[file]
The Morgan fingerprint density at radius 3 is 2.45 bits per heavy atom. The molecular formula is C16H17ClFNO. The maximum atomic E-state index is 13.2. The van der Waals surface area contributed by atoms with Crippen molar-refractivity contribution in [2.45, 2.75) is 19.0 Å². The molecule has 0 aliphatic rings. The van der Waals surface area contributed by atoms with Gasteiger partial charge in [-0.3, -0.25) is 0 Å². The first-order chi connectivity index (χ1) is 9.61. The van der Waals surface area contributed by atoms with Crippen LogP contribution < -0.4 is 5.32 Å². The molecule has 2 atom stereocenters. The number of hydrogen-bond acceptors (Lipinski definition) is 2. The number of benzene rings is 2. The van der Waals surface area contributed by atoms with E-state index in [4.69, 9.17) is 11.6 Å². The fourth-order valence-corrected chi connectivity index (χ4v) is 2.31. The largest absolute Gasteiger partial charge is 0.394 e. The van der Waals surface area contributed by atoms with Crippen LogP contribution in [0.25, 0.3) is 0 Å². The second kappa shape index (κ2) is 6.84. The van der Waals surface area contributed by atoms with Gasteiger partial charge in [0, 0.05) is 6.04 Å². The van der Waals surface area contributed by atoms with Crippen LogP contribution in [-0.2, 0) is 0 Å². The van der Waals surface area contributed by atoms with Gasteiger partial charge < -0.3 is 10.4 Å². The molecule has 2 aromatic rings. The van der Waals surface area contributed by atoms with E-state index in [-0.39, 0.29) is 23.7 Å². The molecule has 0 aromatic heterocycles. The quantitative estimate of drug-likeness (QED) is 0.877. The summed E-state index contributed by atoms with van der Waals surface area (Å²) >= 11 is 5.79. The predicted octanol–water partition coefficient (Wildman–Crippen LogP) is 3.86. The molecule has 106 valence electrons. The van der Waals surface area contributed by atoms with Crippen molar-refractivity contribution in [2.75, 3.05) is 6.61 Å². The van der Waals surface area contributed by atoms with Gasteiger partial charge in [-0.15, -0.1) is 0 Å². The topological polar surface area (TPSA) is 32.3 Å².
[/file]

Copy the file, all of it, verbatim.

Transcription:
The Morgan fingerprint density at radius 3 is 2.45 bits per heavy atom. The molecular formula is C16H17ClFNO. The maximum atomic E-state index is 13.2. The van der Waals surface area contributed by atoms with Crippen molar-refractivity contribution in [2.45, 2.75) is 19.0 Å². The molecule has 0 aliphatic rings. The van der Waals surface area contributed by atoms with Gasteiger partial charge in [-0.3, -0.25) is 0 Å². The first-order chi connectivity index (χ1) is 9.61. The van der Waals surface area contributed by atoms with Crippen LogP contribution < -0.4 is 5.32 Å². The molecule has 2 atom stereocenters. The number of hydrogen-bond acceptors (Lipinski definition) is 2. The number of benzene rings is 2. The van der Waals surface area contributed by atoms with E-state index in [4.69, 9.17) is 11.6 Å². The fourth-order valence-corrected chi connectivity index (χ4v) is 2.31. The largest absolute Gasteiger partial charge is 0.394 e. The van der Waals surface area contributed by atoms with Crippen LogP contribution in [0.25, 0.3) is 0 Å². The second kappa shape index (κ2) is 6.84. The van der Waals surface area contributed by atoms with Gasteiger partial charge in [0, 0.05) is 6.04 Å². The van der Waals surface area contributed by atoms with Crippen LogP contribution in [-0.2, 0) is 0 Å². The van der Waals surface area contributed by atoms with Gasteiger partial charge < -0.3 is 10.4 Å². The molecule has 2 aromatic rings. The van der Waals surface area contributed by atoms with E-state index in [-0.39, 0.29) is 23.7 Å². The molecule has 0 aromatic heterocycles. The quantitative estimate of drug-likeness (QED) is 0.877. The summed E-state index contributed by atoms with van der Waals surface area (Å²) >= 11 is 5.79. The predicted octanol–water partition coefficient (Wildman–Crippen LogP) is 3.86. The molecule has 106 valence electrons. The van der Waals surface area contributed by atoms with Crippen molar-refractivity contribution in [2.75, 3.05) is 6.61 Å². The van der Waals surface area contributed by atoms with Gasteiger partial charge in [-0.15, -0.1) is 0 Å². The topological polar surface area (TPSA) is 32.3 Å².